Dog asking for a dog biscuit

Just like people, our doggies deserve some treats every now and then. Feeding your dog treats is a great way to show him or her a little extra love. Treats can range between anything from homemade dog biscuits, to the store-bought variety, to a bite of steak from your dinner plate.

Treats are a great motivational tool when training your dog. When you give your dog these little gifts, you can feel good about giving a reward, and your dog gets to feel good about pleasing you. With so many options available, it may be difficult to know which one is right for your dog. Here are some considerations to make when it comes to choosing treats for your precious pooch.

Consider the Calories

Nearly half of all pets in the United States are overweight. Take your dog’s weight into consideration when choosing dog treats, as well as deciding how many of them to give out. Tami Pierce, DVM, clinical veterinarian at the University of California, Davis warns, “If you’re not careful, treats can add a substantial amount of calories to your dog’s otherwise normal, healthy diet.”

According to the experts, treats and snacks should only consist of 10% of a dog’s daily calories. To figure out how many treats that equals, ask your veterinarian. Generally speaking, you should only give your dog treats one at a time.

Selecting Store-Bought Treats

The treats you feed your dog should be easy on their teeth. Don’t give your dog anything that is hard, such as hooves, bones or antlers. Giving your dog treats that are too hard can fracture his teeth. A good way to judge if a treat is too hard is to push your thumbnail into it. If it leaves a mark than it is safe for your dog’s teeth. If not, choose something else. The only exception to this is rawhide. This is because as your dog chews on it, it softens up.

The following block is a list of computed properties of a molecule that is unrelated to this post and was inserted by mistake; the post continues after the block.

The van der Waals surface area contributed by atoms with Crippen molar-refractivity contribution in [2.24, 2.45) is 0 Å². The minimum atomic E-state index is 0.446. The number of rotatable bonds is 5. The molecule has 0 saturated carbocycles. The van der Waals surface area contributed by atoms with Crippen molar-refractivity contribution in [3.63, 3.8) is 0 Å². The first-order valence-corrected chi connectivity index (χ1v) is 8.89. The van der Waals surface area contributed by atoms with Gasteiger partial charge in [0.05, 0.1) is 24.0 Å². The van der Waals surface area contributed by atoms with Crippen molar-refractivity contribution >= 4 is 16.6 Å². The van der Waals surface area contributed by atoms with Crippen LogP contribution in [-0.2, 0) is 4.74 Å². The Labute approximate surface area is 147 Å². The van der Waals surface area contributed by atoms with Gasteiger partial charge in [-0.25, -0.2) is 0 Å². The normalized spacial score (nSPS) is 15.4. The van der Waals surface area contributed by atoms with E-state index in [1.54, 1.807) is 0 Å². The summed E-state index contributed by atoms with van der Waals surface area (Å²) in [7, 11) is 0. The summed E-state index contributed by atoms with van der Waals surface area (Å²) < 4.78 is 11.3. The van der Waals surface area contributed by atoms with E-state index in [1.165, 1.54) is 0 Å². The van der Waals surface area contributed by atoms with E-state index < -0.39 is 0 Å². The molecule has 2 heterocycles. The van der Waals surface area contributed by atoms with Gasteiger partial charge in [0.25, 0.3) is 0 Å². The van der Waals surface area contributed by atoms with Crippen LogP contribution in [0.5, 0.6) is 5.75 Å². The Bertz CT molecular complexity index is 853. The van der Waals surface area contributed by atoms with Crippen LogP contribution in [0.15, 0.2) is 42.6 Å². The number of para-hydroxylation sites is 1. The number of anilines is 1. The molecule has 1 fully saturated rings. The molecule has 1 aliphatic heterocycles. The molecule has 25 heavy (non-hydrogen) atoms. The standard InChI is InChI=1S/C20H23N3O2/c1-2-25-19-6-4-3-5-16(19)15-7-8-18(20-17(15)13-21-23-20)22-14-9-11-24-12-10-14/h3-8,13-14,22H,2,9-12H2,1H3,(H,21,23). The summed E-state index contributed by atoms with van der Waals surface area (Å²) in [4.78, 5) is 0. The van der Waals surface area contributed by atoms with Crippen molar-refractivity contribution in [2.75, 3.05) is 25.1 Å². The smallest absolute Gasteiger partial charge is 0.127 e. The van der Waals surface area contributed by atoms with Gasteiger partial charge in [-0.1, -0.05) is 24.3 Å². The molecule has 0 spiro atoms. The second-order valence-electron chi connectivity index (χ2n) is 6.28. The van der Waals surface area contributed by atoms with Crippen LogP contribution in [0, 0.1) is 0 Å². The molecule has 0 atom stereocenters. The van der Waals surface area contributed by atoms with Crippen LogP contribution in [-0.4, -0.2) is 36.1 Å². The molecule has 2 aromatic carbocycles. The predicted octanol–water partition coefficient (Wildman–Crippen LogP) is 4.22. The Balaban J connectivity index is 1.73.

Select treats that have added nutrients or dental benefits. Take a careful look at the ingredients, specifically the first listed. This is because whatever ingredients are listed first, make up more of the product than anything else. Top-quality ingredients are fresh, pure and minimally processed. This is because the more a food is processed, the more nutrients are lost. For example, wheat is a better ingredient than wheat flour. In addition to this, there should be no question about where the ingredient comes from. For example, if the ingredient says “animal fat,” that isn’t specific enough. Instead it should read “chicken” or “chicken fat.”

According to The Whole Dog Journal, avoid dog treats that have artificial colors, preservatives and chemical humectants. These dangerous ingredients include propylene glycol, BHA, BHT, sodium nitrate and potassium sorbate.

Table Scraps as Treats

Many people find it hard to resist those big eyes staring at them when they are eating a meal. Keep in mind that if you give in to their begging, you could be creating a monster. In addition to this, table scraps are generally high in fat and sugar. This can upset your dog’s healthy digestion, and also discourage him from eating other nutritionally-balanced foods that would benefit him.

Reward Them With Healthy Alternatives

Store-bought snacks are often high in fat, sugar and preservatives. As an alternative to this, try feeding your dog fruits and vegetables. You may think that your dog won’t be interested in eating them, but your dog is likely to just be happy that you are giving him something at all.

When it comes to vegetables, try a baby carrot, a green bean or some broccoli, as they are low in calories. If you want to try fruits, feed your dog banana slices, berries, watermelon and apple slices. Never feed grapes, raisins, onions or chocolate to your dog. Another low-calorie treat idea for your dog is air-popped popcorn with no salt or butter.